Treat nurses as professionals
Re: "Nurses: Key to Making or Breaking Your Future Margin" by Richard J. Bogue, H&HN Daily May 29
I am in full support of your recommendations, yet I want to bring one thing to your attention that you misstated in my view. Under the sections of suggestions to leaders, you mention collaboration with colleges to "train" nurses. Dogs are trained as well as the rare cat. Nurses are educated — if you wish others to recognize the incredible work and caring that nurses provide, treat them as professionals, use the word "nurse" to refer to the registered professional nurse only and provide them with sufficient registered nurses and support personnel so nurses are with their patients and not running for meds or tracking down IV pumps or doing the work better suited to the UAPs in the hospital setting. I have been an RN for 39 years with more than 35 years in management positions, including both director or chief nursing officer. For patients to come first, leaders must put their nurses first. My motto: "If you take excellent care of the nurses, they will be able to take excellent care of their, and your, patients."
— Kathleen M. Mulcahey, MSN, R.N.
Director, RN IN THE HOUSE Tutoring Services
Re: "The Frustrations of Sick Americans" by Susan B. Frampton, H&HN Daily June 13
Patient- and family-centered care is an approach to the planning, delivery and evaluation of health care that is grounded in mutually beneficial partnerships among health care providers, patients and families. It redefines the relationships in health care. Patient- and family-centered practitioners recognize the vital role that families play in ensuring the health and well-being of infants, children, adolescents and family members of all ages. They acknowledge that emotional, social and developmental support are integral components of health care. They promote the health and well-being of individuals and families and restore dignity and control to them.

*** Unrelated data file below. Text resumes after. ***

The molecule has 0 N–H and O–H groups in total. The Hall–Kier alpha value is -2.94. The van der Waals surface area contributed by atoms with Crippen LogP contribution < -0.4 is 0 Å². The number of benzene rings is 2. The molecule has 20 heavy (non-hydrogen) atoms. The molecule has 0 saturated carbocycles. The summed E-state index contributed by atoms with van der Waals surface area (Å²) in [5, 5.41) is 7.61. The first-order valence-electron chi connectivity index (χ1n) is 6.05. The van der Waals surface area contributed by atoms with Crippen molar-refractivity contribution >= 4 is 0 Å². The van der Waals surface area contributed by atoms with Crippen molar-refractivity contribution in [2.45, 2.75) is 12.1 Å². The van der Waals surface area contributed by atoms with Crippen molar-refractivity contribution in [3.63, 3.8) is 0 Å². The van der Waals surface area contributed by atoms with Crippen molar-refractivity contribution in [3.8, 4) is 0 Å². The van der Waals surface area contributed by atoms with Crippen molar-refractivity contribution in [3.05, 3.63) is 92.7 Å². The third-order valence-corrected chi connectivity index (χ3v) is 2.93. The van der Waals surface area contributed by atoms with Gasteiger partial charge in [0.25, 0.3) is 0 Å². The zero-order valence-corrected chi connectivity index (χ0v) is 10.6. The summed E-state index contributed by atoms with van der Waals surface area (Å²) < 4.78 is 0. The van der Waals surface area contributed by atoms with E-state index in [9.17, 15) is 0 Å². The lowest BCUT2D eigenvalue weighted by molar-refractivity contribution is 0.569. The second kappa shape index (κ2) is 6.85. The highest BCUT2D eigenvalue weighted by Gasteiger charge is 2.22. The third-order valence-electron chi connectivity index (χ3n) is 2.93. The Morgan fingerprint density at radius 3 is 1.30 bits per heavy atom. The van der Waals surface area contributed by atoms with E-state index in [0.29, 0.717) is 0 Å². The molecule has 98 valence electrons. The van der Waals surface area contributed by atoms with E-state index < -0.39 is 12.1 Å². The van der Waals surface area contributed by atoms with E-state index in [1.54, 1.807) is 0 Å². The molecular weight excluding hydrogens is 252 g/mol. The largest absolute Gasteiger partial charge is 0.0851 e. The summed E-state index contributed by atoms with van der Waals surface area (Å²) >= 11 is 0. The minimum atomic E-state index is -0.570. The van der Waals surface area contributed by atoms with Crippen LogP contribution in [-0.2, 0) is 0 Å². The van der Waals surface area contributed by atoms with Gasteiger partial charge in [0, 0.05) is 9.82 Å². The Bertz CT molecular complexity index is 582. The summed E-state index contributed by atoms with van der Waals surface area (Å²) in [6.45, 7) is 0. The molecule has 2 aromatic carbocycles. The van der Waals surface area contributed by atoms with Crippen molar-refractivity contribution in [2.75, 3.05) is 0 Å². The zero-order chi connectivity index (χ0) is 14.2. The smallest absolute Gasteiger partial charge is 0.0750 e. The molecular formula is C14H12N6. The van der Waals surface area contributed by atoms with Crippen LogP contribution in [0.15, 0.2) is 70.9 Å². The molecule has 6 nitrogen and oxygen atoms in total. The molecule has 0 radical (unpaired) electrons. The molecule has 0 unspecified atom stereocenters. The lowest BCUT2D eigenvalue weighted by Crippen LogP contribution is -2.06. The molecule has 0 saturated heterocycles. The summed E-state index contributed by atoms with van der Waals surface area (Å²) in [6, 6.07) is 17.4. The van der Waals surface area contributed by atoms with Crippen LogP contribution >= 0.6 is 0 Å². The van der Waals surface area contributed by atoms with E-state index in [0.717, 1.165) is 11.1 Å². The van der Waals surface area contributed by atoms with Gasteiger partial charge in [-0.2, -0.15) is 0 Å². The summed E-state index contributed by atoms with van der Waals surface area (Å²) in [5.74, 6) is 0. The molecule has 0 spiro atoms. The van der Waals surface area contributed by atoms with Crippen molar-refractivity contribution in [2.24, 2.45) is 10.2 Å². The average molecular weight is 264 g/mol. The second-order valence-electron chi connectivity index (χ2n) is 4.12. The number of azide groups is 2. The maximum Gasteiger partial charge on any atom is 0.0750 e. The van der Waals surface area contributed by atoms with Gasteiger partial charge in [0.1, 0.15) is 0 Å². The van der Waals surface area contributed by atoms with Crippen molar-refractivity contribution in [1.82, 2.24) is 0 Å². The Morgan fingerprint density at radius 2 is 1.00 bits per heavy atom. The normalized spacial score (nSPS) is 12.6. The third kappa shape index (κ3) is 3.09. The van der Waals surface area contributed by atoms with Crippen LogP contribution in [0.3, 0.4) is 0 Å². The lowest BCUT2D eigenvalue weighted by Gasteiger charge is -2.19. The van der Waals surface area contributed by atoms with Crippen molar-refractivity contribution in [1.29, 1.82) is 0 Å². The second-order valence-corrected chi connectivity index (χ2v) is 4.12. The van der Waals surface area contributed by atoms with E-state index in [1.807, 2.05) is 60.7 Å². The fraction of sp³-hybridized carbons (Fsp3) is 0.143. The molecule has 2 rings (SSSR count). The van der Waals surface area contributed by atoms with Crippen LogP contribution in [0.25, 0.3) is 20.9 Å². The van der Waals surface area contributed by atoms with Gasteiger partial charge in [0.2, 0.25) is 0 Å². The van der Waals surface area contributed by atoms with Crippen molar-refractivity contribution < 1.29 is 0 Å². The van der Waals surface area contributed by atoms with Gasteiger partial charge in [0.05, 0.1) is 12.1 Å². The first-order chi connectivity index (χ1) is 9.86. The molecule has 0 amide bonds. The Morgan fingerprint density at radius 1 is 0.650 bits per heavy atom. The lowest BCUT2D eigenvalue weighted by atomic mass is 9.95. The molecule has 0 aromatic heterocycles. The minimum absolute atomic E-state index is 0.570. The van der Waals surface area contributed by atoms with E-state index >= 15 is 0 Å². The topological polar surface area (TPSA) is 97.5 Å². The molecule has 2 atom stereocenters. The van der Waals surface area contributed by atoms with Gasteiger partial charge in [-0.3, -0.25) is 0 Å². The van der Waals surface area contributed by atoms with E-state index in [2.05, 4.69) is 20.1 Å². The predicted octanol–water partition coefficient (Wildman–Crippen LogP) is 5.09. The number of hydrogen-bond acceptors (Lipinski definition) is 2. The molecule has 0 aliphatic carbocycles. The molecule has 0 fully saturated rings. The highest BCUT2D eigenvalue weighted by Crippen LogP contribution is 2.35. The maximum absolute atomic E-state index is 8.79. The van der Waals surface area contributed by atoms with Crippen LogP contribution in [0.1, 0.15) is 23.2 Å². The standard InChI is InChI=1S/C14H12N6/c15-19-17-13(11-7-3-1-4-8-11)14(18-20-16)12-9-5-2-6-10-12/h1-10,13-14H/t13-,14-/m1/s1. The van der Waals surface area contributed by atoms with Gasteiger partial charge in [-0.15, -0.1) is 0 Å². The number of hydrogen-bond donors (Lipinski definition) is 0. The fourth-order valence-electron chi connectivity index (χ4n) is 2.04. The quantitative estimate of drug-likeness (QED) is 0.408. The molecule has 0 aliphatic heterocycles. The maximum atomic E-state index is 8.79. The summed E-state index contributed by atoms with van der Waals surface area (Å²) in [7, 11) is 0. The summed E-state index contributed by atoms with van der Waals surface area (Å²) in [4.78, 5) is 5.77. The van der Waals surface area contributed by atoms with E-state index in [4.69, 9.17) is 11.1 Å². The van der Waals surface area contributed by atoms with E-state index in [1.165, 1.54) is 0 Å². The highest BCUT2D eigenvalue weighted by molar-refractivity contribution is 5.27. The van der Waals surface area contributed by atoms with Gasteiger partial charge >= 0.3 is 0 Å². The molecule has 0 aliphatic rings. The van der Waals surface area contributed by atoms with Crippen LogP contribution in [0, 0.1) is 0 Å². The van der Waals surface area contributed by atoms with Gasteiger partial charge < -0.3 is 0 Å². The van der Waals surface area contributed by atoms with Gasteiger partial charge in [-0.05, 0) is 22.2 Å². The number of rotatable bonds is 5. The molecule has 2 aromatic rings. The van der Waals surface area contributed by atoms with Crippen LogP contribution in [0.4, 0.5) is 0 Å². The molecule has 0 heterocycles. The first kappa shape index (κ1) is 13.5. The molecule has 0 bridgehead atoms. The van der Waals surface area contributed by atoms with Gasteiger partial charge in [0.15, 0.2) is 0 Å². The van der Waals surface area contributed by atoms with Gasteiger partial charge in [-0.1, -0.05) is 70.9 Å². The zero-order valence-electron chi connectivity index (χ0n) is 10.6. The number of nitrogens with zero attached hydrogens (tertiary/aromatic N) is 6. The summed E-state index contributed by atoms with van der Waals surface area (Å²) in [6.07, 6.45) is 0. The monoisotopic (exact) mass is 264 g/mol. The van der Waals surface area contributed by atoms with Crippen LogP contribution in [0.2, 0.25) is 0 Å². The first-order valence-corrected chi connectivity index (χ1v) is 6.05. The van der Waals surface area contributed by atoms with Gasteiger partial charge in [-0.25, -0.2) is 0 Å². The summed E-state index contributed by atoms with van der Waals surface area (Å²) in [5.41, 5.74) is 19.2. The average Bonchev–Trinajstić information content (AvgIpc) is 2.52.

Patient- and family-centered care is an approach to health care that shapes policies, programs, facility design and staff day-to-day interactions. It leads to better health outcomes and wiser allocation of resources, and greater patient and family satisfaction.
Don't dock the docs
Re: "Is This Really Necessary? Taking a Second Look at Common Medical Procedures" by Emily Friedman, H&HN Daily June 5
As a physician, I am not sure that physician reimbursement should be tied to outcome. How often have I told my pulmonary patients not to smoke, yet they continue to do so. Why should I be penalized because they decide to continue to harm themselves? May I refuse to see patients who smoke? What about the renal patient who is discharged from the hospital and goes out and has a beer and peanuts. I can give them the tools, but they don't always listen. The reimbursement system is wrong.
The value of chaplains
Re: "A Steady Dose of Empathy" by Ruth Malloy and Jim Otto, H&HN Daily June 7
As a longtime board-certified chaplain currently affiliated with HealthCare Chaplaincy in New York City, and from my clinical experience in ICUs, EDs and on palliative care teams in major medical centers, I agree that empathy is essential. Having worked closely with physicians for several years, I know that most — not all, but most — do have empathy for their patients but struggle in how to express it while attending to the numerous clinical pieces they have to be attentive to. I've also coached and trained medical residents on how to learn and utilize these skills — which is yet another challenging endeavor when the medical education program is so demanding. I do believe that board-certified professional chaplains can be an organization's — and physician's — best resource not only in educating, but also modeling empathy. … I'd like to see more conversation on how chaplains might partner with physicians more closely not only in identifying the ways empathy can be communicated, but also in enhancing the whole patient-family experience.
— Sue Wintz